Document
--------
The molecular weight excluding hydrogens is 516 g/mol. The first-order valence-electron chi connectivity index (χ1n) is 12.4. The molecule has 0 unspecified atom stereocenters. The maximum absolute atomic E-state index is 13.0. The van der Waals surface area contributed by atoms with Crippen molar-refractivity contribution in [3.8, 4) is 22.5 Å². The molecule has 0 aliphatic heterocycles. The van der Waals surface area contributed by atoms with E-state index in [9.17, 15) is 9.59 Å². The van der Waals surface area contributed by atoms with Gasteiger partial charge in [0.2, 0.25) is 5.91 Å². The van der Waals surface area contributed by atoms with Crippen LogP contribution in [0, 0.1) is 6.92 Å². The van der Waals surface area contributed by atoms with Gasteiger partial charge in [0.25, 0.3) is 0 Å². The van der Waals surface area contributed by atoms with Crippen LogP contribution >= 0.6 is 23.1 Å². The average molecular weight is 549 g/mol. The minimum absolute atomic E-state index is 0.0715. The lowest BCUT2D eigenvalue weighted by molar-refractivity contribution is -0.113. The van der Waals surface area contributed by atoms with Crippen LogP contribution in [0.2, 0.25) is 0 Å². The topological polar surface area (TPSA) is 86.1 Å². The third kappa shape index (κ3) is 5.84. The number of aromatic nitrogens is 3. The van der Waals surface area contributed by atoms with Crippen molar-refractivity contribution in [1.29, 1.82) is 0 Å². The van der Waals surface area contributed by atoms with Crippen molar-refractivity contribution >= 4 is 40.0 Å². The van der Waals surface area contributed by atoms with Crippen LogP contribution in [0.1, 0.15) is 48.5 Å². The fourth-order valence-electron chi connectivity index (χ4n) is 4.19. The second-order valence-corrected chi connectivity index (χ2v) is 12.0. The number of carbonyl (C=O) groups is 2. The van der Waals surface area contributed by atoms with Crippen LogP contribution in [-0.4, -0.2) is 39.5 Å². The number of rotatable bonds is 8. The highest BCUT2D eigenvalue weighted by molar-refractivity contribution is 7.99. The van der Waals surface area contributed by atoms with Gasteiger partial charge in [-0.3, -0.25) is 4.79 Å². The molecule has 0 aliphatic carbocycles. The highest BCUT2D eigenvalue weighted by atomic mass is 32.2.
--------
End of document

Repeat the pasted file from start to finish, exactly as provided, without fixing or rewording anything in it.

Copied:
The molecular weight excluding hydrogens is 516 g/mol. The first-order valence-electron chi connectivity index (χ1n) is 12.4. The molecule has 0 unspecified atom stereocenters. The maximum absolute atomic E-state index is 13.0. The van der Waals surface area contributed by atoms with Crippen molar-refractivity contribution in [3.8, 4) is 22.5 Å². The molecule has 0 aliphatic heterocycles. The van der Waals surface area contributed by atoms with E-state index in [9.17, 15) is 9.59 Å². The van der Waals surface area contributed by atoms with Gasteiger partial charge in [0.2, 0.25) is 5.91 Å². The van der Waals surface area contributed by atoms with Crippen LogP contribution in [0, 0.1) is 6.92 Å². The van der Waals surface area contributed by atoms with Gasteiger partial charge in [0.25, 0.3) is 0 Å². The van der Waals surface area contributed by atoms with Crippen LogP contribution >= 0.6 is 23.1 Å². The average molecular weight is 549 g/mol. The minimum absolute atomic E-state index is 0.0715. The lowest BCUT2D eigenvalue weighted by molar-refractivity contribution is -0.113. The van der Waals surface area contributed by atoms with Crippen LogP contribution in [0.2, 0.25) is 0 Å². The topological polar surface area (TPSA) is 86.1 Å². The third kappa shape index (κ3) is 5.84. The number of aromatic nitrogens is 3. The van der Waals surface area contributed by atoms with Crippen molar-refractivity contribution in [1.29, 1.82) is 0 Å². The van der Waals surface area contributed by atoms with Crippen molar-refractivity contribution >= 4 is 40.0 Å². The van der Waals surface area contributed by atoms with Crippen LogP contribution in [0.1, 0.15) is 48.5 Å². The fourth-order valence-electron chi connectivity index (χ4n) is 4.19. The second-order valence-corrected chi connectivity index (χ2v) is 12.0. The number of carbonyl (C=O) groups is 2. The van der Waals surface area contributed by atoms with Crippen LogP contribution in [-0.4, -0.2) is 39.5 Å². The number of rotatable bonds is 8. The highest BCUT2D eigenvalue weighted by molar-refractivity contribution is 7.99. The van der Waals surface area contributed by atoms with Gasteiger partial charge in [-0.3, -0.25) is 4.79 Å². The molecule has 0 aliphatic carbocycles. The highest BCUT2D eigenvalue weighted by atomic mass is 32.2.